Getting ready for the Core Mold step!
6. Apply a thin layer of petroleum jelly to EVERY EXPOSED SILICONE SURFACE and the cardboard box! Aw, heck. Apply the stuff to every surface, like I did. A brush will leave ridges that the silicone may pick up, though, so be careful not to leave streaks on your object. (I lubed the parts as well, because I felt some rough edges I hadn't sanded, AND because all the doll joints I cast from these will be sanded anyway...) Then, mix more silicone and pour it in. The "pour it in the corner and let it seep into crevices" advice would've worked better here. But I was stuck poking at big bubbles with my chopstick. Let it cure overnight again. 

7. Rip off the box and gently separate the two parts of the mold, using an X-Acto knife, if needed. You should be able to gently pry apart the halves with your fingers. Remove the original part(s) at this time, using a combination of your fingers and some minor X-Acto work. (My mold had a couple places where the silicone covered the edge of the original part. I just carefully cut that thin stuff off. This is the mold before I washed it. You can see the shiny, overly liberal application of petroleum jelly AND the remnants of some modeling clay I neglected to remove before. (Since this mold is for casting doll joints, not finished products, this doesn't bother me.)
Left: Core Mold (looks like Spaceballs city), Right: Base Mold

8. Gently scrub the mold with warm water and dish soap, removing any gunk and as much jelly as possible. Let the mold dry thoroughly. At this time, I cut some vents in the core mold so that air could escape. I just slipped my X-Acto knife up through the thin ridge you see around the base of the dome shapes (where the resin will rise), a couple slits for each piece. Not really necessary for this mold, but I wanted to practice. Place on plastic for the horrid mess you'll make in a few minutes...

9. Mix resin base and catalyst together, following manufacturer's instructions. Most resins are exothermic, meaning they give off heat as they cure, and they have a very fast working and cure time. Even so, stir thoroughly and slowly so you don't get bubbles. Pour into mold wells, and set core mold on top, making sure it fits into register ridge. The excess resin will either spill over the sides or rise up through the vents. Yeah, I made a big mess... (No pic. I was rushing to not waste the stuff!) Since this is not a complicated mold, I didn't need to do any fancy resin injection or holding it together with rubber bands or bungees. That type of mold will come along soon enough...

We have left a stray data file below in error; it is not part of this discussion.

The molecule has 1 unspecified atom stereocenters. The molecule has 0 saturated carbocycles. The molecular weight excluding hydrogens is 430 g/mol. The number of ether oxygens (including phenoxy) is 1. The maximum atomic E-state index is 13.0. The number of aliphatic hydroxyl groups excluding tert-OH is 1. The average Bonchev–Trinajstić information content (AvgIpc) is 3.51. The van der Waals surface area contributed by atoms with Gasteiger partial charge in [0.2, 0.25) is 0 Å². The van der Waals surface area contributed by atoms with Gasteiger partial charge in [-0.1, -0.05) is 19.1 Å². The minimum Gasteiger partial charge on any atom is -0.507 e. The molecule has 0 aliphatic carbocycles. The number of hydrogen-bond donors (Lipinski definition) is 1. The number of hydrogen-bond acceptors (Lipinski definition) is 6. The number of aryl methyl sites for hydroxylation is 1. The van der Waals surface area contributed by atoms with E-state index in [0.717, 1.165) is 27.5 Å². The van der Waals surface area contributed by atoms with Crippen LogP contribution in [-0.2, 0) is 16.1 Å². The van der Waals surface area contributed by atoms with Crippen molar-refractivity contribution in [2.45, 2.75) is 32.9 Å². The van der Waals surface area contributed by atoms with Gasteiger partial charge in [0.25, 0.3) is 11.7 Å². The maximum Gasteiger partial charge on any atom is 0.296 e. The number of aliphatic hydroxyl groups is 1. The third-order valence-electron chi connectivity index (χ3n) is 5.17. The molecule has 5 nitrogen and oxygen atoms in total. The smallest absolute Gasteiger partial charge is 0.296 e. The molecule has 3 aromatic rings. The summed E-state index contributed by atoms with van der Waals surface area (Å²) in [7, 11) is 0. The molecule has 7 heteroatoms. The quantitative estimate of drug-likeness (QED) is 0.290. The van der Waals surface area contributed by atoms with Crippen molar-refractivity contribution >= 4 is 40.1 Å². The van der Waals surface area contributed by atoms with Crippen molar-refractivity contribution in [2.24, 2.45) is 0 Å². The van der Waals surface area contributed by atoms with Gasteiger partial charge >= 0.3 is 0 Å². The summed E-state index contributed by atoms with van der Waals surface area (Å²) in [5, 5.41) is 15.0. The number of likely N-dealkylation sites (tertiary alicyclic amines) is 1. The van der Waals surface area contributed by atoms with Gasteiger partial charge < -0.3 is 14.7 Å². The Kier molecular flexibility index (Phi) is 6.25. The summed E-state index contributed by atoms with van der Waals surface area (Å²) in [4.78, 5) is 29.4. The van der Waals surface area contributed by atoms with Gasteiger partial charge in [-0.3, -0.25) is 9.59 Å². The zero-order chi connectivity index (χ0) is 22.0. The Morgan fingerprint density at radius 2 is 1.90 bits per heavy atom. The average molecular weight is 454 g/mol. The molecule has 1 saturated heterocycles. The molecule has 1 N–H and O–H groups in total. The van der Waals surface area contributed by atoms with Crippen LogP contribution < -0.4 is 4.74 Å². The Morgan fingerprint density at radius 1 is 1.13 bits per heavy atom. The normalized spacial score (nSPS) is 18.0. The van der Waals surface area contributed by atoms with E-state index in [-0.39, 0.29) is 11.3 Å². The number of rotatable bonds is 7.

10. De-mold. See the fruits of your labor, and the extent of the mess you made. I for instance overfilled to the point of having a thin cover of resin across the whole mold and drizzled all across my makeshift Wal-Mart bag table cover, which had a perfect resin mold-shaped rectangle. Since the mold is flexible, you can bend it and twist it to remove your pieces. My parts needed a lot of trimming, but it didn't take a lot of time. There was a thin film of resin in the slit up the side of the dome and all around the base of each part. Also, some parts were actually UNDER-filled. Don't know how that happened, considering...
The Mess! All that not-purple is resin, covering the whole surface of the mold!
11. Finished parts! Not bad for a first-time mold. You can see that some parts are a little rough around the edges, but the next casting should be better. 
Finished parts: On my kitchen scale, in the disposable plastic lid I used to contain spills! :)

Moldmaking tutorial, complete! :) I take questions and constructive criticism seriously. Lemme know what you think, and how I can improve.




  1. I think you did a great job! I wish I knew how to do that! so no criticism from me, you did it pretty well!


    1. Thanks so much! :) I've since learned so much about the process. Trial and error is an expensive process, but I think I've got the hang of it now.